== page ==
After returning from Moturau Hut, I visited the Te Anau glowworm caves. The caves are on the far side of Lake Te Anau, accessible by a boat trip across the lake, followed by small-group tours of the cave itself. Some aspects of the tour were pretty unique – it is not often that a visitor would willingly sit silently, for several minutes, in total darkness, all for the purpose of looking at bugs. The glowworm cave itself was impressive – the passages were very narrow, and the bottom of the cave is still basically a river; this part of the cave isn’t old enough to have dried out. There were a also number of small waterfalls, cascading from one pool to another. The glowworm cave was discovered in 1948, and had already become a tourist attraction by the 1960s. Judging by the early pictures, the cave was equipped with basically the same sort of set-up that is used today – raised wooden catwalks over the floor of the cave, and a boat ride at the far end out to see some of the thicker constellations of glowworms.
|What the boat tours would look like with the lights on. This is taken from Real Journeys' website, as photography, being disruptive to the glowworms, is not permitted inside the cave|
Our tour group crab-walked through a very low entrance, and through a few hundred meters of cave passages on raised boardwalks, arriving at the glowworm pier after about ten minutes. There, we got onto small dinghies, and were ferried further into the cave in total darkness, lit only by the lights of the glowworms themselves. We stopped under one of the thickest clusters, sat and watched for a few minutes, and then slowly boated back to the pier. It must be interesting learning how to navigate a boat using only worm-light; I asked one of the guides later, and she said that they follow a rope that’s been strung along the wall of the grotto, using it to pull the boats along. All other course corrections are made by shoving off of rocks, and bumping into things. Of course, it would be hard to get terribly lost in the grotto – the passage isn’t very long, and there isn’t another exit, at least, not one above the water. The whole cave system itself extends through seven kilometers of known passages, many of which can only be accessed with scuba gear.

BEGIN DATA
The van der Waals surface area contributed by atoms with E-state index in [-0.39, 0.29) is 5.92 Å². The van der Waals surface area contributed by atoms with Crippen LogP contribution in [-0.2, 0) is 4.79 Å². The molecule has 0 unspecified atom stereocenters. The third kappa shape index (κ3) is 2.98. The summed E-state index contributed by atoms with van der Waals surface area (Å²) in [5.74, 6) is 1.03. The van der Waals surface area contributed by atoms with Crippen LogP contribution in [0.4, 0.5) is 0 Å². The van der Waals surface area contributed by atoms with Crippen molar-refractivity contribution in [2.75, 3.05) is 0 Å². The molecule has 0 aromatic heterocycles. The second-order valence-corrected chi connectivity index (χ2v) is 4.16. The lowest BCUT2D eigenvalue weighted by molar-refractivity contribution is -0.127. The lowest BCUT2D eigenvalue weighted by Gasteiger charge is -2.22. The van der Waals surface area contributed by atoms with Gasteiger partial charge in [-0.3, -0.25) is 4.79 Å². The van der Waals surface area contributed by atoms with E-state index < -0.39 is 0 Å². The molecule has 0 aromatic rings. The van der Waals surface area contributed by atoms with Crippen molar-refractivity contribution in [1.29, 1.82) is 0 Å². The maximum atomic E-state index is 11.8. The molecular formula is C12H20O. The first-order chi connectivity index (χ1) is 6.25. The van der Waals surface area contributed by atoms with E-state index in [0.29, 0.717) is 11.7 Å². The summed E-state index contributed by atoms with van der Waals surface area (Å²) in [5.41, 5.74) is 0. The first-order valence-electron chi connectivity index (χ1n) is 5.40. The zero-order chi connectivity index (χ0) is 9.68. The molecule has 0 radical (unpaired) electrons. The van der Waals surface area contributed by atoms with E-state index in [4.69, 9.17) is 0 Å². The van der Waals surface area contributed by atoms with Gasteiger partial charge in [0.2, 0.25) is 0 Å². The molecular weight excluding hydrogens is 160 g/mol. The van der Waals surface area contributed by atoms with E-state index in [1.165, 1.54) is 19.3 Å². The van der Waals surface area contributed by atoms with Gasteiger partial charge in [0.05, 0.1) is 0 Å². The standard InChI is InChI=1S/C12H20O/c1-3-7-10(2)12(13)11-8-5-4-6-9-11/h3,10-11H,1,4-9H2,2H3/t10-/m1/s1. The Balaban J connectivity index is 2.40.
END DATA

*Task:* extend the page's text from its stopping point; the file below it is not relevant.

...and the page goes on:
Since the visitable portion of the cave is so small, and the dinghies only seat 14 people, there were actually five different cave tours making their way through the passages, all with slightly staggered start times. The guides seemed pretty deft at juggling the groups around – but the guide I was with definitely sounded like she had been giving the same glowworm spiel dozens of times a day for a few too many months. She wasn’t bad, or unfriendly by any means – just possibly a little too burnt out on glowworms. Or a little too burnt out on tourists; sometimes it’s hard to tell.